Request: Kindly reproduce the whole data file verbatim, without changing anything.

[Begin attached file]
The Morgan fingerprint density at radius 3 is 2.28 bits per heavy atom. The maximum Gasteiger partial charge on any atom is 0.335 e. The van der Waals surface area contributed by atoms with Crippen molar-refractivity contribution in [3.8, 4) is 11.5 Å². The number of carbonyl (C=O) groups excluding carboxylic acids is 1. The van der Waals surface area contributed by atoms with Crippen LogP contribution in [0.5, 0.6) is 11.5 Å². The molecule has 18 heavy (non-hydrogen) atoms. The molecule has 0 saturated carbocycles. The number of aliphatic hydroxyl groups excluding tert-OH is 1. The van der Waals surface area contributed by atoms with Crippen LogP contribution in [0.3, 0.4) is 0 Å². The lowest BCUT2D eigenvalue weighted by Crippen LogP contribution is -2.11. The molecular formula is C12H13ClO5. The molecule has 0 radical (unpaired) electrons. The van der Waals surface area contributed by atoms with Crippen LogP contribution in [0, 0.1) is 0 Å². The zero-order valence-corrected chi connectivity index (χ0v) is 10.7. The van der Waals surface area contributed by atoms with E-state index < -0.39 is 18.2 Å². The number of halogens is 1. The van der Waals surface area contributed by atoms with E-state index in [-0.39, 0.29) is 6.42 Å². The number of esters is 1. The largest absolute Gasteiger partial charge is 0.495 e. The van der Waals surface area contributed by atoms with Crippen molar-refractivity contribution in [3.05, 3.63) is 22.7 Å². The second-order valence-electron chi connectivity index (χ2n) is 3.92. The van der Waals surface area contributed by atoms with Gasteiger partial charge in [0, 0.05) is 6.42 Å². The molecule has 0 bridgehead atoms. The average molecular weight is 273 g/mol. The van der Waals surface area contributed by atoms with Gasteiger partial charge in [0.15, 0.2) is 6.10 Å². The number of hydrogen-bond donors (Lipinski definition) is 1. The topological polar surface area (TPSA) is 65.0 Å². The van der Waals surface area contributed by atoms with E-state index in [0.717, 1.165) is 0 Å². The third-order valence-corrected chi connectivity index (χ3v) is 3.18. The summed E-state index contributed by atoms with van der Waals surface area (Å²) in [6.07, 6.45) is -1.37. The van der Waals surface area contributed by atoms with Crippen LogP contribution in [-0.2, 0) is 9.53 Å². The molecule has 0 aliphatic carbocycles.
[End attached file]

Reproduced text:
The Morgan fingerprint density at radius 3 is 2.28 bits per heavy atom. The maximum Gasteiger partial charge on any atom is 0.335 e. The van der Waals surface area contributed by atoms with Crippen molar-refractivity contribution in [3.8, 4) is 11.5 Å². The number of carbonyl (C=O) groups excluding carboxylic acids is 1. The van der Waals surface area contributed by atoms with Crippen LogP contribution in [0.5, 0.6) is 11.5 Å². The molecule has 18 heavy (non-hydrogen) atoms. The molecule has 0 saturated carbocycles. The number of aliphatic hydroxyl groups excluding tert-OH is 1. The van der Waals surface area contributed by atoms with Crippen LogP contribution in [0.3, 0.4) is 0 Å². The lowest BCUT2D eigenvalue weighted by Crippen LogP contribution is -2.11. The molecular formula is C12H13ClO5. The molecule has 0 radical (unpaired) electrons. The van der Waals surface area contributed by atoms with Crippen LogP contribution in [0, 0.1) is 0 Å². The zero-order valence-corrected chi connectivity index (χ0v) is 10.7. The van der Waals surface area contributed by atoms with E-state index < -0.39 is 18.2 Å². The number of halogens is 1. The van der Waals surface area contributed by atoms with E-state index in [-0.39, 0.29) is 6.42 Å². The number of esters is 1. The largest absolute Gasteiger partial charge is 0.495 e. The van der Waals surface area contributed by atoms with Crippen molar-refractivity contribution in [3.05, 3.63) is 22.7 Å². The second-order valence-electron chi connectivity index (χ2n) is 3.92. The van der Waals surface area contributed by atoms with Gasteiger partial charge in [0, 0.05) is 6.42 Å². The molecule has 0 bridgehead atoms. The average molecular weight is 273 g/mol. The van der Waals surface area contributed by atoms with Gasteiger partial charge in [0.15, 0.2) is 6.10 Å². The number of hydrogen-bond donors (Lipinski definition) is 1. The topological polar surface area (TPSA) is 65.0 Å². The van der Waals surface area contributed by atoms with E-state index in [0.717, 1.165) is 0 Å². The third-order valence-corrected chi connectivity index (χ3v) is 3.18. The summed E-state index contributed by atoms with van der Waals surface area (Å²) in [6.07, 6.45) is -1.37. The van der Waals surface area contributed by atoms with Crippen LogP contribution in [-0.2, 0) is 9.53 Å². The molecule has 0 aliphatic carbocycles.